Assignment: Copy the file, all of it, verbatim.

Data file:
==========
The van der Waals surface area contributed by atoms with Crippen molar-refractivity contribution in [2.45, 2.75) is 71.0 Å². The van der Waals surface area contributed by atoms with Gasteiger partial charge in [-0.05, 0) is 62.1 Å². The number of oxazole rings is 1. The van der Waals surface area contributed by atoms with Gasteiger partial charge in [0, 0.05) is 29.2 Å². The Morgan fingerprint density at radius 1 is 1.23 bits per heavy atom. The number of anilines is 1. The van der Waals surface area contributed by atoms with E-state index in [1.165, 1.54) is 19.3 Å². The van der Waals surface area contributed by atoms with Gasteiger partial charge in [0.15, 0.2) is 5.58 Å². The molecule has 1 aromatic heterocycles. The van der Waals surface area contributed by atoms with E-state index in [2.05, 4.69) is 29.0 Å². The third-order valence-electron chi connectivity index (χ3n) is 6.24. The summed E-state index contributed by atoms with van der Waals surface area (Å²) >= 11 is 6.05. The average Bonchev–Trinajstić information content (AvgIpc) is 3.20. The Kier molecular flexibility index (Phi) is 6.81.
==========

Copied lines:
The van der Waals surface area contributed by atoms with Crippen molar-refractivity contribution in [2.45, 2.75) is 71.0 Å². The van der Waals surface area contributed by atoms with Gasteiger partial charge in [-0.05, 0) is 62.1 Å². The number of oxazole rings is 1. The van der Waals surface area contributed by atoms with Gasteiger partial charge in [0, 0.05) is 29.2 Å². The Morgan fingerprint density at radius 1 is 1.23 bits per heavy atom. The number of anilines is 1. The van der Waals surface area contributed by atoms with E-state index in [1.165, 1.54) is 19.3 Å². The van der Waals surface area contributed by atoms with Gasteiger partial charge in [0.15, 0.2) is 5.58 Å². The molecule has 1 aromatic heterocycles. The van der Waals surface area contributed by atoms with E-state index in [2.05, 4.69) is 29.0 Å². The third-order valence-electron chi connectivity index (χ3n) is 6.24. The summed E-state index contributed by atoms with van der Waals surface area (Å²) >= 11 is 6.05. The average Bonchev–Trinajstić information content (AvgIpc) is 3.20. The Kier molecular flexibility index (Phi) is 6.81.